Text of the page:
WASHINGTON, D.C. -- Wayne Kramer, the famed MC5 guitarist, stood and surveyed his audience Tuesday at the Future of Music Summit. He was glad to be here, he said, "part of academia" in a room full of "well-groomed people."
The line got a laugh. As the wonkiest and also the most cutting-edge of music conferences, the summit has helped artists, agents and entrepreneurs navigate an industry through a decade of declining revenue and immense, if risk-laden opportunity. The night before, Kramer had closed down an awards dinner for these well-groomed thinkers and creators with a fierce version of his MC5 anthem "Kick out the Jams." On Tuesday, he talked about his time in prison during the '70 for drug-dealing, how he healed himself and now tries to heal others in a similar predicament. His "Jail Guitar Doors" program, named after a song the Clash wrote for him, brings music lessons and guitars to inmates at penal institutions around America. With the highest incarceration rate in the world and more than 2 million prisoners, the U.S. penal system keeps Kramer busy.
His personal tale brought a social perspective to a conference that a day earlier focused on numbers, policy and technological innovation. Tuesday belonged to the dreamers.
College professor and music critic Josh Kun used the art of the crossfade, in which a hip-hop DJ merges two strands of music, as a metaphor for social integration. In this worldview, the "melting pot" ideal is a 20th Century relic, a homogenizing of culture. The crossfade, in contrast, mixes disparate elements and retains the character of each. It posits that "existence is always co-existence" and creates "bridges where none exist."
In today's music, Kun said, "everything is a remix" with musical parts in constant flux, merging and re-merging. The crossfade is also a philosophy. Just as the DJ listens for places to connect music, society is a living organism that thrives when cultures connect.
The notion that no piece of music is ever truly finished also inspired rhapsodizing from former Clash and Blue Oyster Cult producer Sandy Pearlman. "You really haven't lived until you go through the entire corpus of 'Land of a Thousand Dances,'" the frantic R&B track recorded by everyone from Cannibal and the Headhunters, with its window into mid-'60s New Orleans, to Patti Smith, who folded it into the epic "Land" on her 1975 debut album, "Horses."
The song "is not solely defined by its score, or any single recording," Pearlman said. "It unfolds."
That philosophy prompted Pearlman to say he would push for John Oswald's "Grayfolded" for inclusion in the permanent collection of the Library of Congress (he's already successfully nominated Smith's "Horses" and Love's '60s song cycle "Forever Changes"). Oswald's "plunderphonic" reimagining of the Grateful Dead's "Dark Star," a tapestry that weaves together hundreds of versions of the song spanning decades, is like "a sonic spunge stack," Pearlman exulted.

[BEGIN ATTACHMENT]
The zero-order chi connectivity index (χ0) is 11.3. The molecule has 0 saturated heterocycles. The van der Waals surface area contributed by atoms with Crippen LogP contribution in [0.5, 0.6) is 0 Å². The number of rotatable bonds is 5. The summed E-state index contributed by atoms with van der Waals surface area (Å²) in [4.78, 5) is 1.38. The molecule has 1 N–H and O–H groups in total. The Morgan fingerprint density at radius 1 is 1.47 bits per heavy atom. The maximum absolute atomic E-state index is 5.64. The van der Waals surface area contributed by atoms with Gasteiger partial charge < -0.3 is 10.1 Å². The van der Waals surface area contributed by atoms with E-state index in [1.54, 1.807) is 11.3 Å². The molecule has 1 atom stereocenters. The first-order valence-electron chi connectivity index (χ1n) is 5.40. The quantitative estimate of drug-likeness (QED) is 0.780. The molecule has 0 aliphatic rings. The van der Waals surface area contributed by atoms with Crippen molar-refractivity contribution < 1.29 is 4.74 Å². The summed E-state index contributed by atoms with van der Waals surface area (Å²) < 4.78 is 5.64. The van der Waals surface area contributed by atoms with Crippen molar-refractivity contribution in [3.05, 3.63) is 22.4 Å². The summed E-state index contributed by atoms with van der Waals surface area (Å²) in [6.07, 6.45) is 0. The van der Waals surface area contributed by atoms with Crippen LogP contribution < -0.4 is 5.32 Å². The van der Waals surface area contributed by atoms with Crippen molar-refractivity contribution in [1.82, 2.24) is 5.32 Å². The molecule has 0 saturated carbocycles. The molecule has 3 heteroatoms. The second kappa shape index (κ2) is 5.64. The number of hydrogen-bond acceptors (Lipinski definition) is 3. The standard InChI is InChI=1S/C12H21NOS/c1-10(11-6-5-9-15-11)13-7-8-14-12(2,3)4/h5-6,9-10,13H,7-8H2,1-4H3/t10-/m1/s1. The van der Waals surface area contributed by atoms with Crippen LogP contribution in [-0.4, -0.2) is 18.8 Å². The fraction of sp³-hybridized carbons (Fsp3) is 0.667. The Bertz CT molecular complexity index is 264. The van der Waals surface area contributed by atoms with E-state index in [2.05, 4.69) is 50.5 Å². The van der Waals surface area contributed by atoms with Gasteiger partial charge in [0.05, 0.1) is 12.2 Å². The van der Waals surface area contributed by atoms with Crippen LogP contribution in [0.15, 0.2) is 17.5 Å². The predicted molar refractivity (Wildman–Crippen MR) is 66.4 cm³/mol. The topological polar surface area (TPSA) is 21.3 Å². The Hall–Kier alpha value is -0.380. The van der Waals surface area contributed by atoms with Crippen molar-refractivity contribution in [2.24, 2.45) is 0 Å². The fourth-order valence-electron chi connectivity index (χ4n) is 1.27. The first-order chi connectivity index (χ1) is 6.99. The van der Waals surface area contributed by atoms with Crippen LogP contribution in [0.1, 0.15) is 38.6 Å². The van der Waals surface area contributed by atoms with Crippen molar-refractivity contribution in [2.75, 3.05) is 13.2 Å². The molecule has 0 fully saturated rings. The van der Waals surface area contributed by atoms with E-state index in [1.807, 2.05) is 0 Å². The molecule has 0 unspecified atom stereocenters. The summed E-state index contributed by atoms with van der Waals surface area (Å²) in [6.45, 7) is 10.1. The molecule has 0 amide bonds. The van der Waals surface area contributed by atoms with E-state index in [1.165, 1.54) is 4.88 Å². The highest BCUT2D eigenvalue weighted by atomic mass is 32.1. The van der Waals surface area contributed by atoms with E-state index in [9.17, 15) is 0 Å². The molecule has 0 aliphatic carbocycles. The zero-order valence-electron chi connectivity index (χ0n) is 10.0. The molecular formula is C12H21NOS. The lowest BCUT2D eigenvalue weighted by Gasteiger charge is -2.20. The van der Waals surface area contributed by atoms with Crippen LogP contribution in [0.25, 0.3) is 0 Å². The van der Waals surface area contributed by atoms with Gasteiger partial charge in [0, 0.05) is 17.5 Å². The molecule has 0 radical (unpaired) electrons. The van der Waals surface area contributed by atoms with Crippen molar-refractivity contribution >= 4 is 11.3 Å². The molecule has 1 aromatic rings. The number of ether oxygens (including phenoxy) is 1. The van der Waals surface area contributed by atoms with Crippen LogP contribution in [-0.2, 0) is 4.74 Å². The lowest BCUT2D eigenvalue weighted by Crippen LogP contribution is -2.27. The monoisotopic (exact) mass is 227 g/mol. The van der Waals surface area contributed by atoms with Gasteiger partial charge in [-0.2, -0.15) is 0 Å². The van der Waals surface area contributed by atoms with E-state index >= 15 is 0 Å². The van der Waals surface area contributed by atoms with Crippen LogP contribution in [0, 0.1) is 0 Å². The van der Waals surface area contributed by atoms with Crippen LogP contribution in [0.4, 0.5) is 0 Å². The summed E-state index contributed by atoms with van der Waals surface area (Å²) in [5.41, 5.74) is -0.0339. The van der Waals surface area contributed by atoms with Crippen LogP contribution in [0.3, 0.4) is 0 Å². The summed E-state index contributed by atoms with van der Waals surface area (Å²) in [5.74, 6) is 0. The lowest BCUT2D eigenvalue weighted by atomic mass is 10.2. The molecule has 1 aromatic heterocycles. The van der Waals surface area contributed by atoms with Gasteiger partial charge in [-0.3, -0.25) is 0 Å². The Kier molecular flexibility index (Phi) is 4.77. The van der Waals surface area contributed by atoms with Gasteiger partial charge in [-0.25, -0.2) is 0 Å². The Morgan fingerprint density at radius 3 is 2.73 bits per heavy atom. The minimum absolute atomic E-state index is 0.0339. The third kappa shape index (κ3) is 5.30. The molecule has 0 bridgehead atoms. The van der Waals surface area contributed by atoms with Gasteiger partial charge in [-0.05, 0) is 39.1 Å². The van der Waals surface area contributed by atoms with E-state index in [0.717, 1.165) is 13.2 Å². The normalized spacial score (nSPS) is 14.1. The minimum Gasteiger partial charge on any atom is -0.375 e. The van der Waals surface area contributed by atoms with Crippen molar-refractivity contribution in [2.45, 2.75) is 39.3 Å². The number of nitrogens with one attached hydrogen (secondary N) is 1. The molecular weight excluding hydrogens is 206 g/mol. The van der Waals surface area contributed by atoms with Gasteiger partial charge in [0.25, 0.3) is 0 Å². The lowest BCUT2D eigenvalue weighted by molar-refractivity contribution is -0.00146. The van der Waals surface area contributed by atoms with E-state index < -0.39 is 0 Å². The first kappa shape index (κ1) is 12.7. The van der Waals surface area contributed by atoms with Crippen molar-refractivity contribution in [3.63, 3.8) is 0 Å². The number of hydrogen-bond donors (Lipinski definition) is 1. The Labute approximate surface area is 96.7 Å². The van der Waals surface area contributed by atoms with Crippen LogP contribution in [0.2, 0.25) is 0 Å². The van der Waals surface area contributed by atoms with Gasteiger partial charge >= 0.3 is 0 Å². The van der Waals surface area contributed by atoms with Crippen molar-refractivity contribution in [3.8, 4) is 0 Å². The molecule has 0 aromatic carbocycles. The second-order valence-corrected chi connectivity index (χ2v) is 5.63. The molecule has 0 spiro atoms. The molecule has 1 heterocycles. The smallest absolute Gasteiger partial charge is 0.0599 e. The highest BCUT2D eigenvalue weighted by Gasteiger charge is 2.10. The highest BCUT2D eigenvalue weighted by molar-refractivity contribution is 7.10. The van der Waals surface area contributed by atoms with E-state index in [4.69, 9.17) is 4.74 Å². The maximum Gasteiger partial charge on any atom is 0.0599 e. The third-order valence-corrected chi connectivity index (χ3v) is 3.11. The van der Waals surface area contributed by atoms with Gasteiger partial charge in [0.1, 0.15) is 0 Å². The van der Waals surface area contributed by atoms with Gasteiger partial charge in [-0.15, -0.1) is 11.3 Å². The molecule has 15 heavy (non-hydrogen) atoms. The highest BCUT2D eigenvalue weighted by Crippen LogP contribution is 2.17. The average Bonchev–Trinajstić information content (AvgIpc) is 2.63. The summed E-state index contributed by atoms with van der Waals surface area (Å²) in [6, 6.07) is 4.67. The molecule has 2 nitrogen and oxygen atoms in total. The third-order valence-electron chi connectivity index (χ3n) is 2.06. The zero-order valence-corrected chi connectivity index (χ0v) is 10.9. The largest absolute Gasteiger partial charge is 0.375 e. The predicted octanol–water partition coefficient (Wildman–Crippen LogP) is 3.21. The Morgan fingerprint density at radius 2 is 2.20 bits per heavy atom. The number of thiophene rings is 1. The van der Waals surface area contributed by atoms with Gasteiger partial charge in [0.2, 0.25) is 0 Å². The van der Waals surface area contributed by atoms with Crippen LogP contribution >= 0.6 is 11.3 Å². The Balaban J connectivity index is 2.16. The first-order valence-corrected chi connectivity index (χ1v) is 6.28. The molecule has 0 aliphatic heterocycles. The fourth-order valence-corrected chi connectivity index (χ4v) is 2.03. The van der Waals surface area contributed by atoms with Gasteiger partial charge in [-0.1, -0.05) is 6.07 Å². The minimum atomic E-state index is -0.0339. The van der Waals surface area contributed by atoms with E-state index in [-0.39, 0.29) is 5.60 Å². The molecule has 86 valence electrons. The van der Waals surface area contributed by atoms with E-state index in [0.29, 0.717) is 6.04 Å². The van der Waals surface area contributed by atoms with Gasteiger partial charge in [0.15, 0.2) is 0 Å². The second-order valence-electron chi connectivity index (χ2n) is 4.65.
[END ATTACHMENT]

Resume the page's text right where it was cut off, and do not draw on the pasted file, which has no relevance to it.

Pearlman, his ubiquitous cap shading all but the wicked smile on his face, was still spinning fanciful theories as his panel ended. Imagine, he said, the potential profit margins if the industry capitalized on the current mini-boom in vinyl album sales -- a micoscopic but nonetheless thriving sub-culture. "An alternative vinyl economy that could return more to artists than the current deprived and depraved music economy," he said. "Think about it!"
Even Federal Communications Commissioner Jessica Rosenworcel got into the act of celebrating the underdog, extolling the imminent arrival of low-power FM stations in the nation's biggest markets, after a decades-long legislative struggle. "This will be a boon to local voices," she said, a small victory for diversity amid mega-watt commercial radio juggernauts.
For many artists, their dreams were more contained, more practical, defined by years of struggle that had tested their resilience. Aspiring artists and activists, said Stephen Brackett of the Denver hip-hop group Flobots, must "stumble" into their true voices and callings. "There is a synchronicity in failing, and then finding yourself again," he said.
Jazz saxophonist Matana Roberts could relate. "I once played a show for one person -- my friend who asked to be on the guest list," she said. "She was a poet."
Dessa acknowledged that her earliest dream was to get signed to a big label, but she's now glad she didn't because her first album didn't measure up and her career might've been over even before it began. Since then, she's made two acclaimed albums and tours regularly. Still, her aspirations remain modest. "I'm sitting here," she said, "hoping someone (in the audience) might Google me."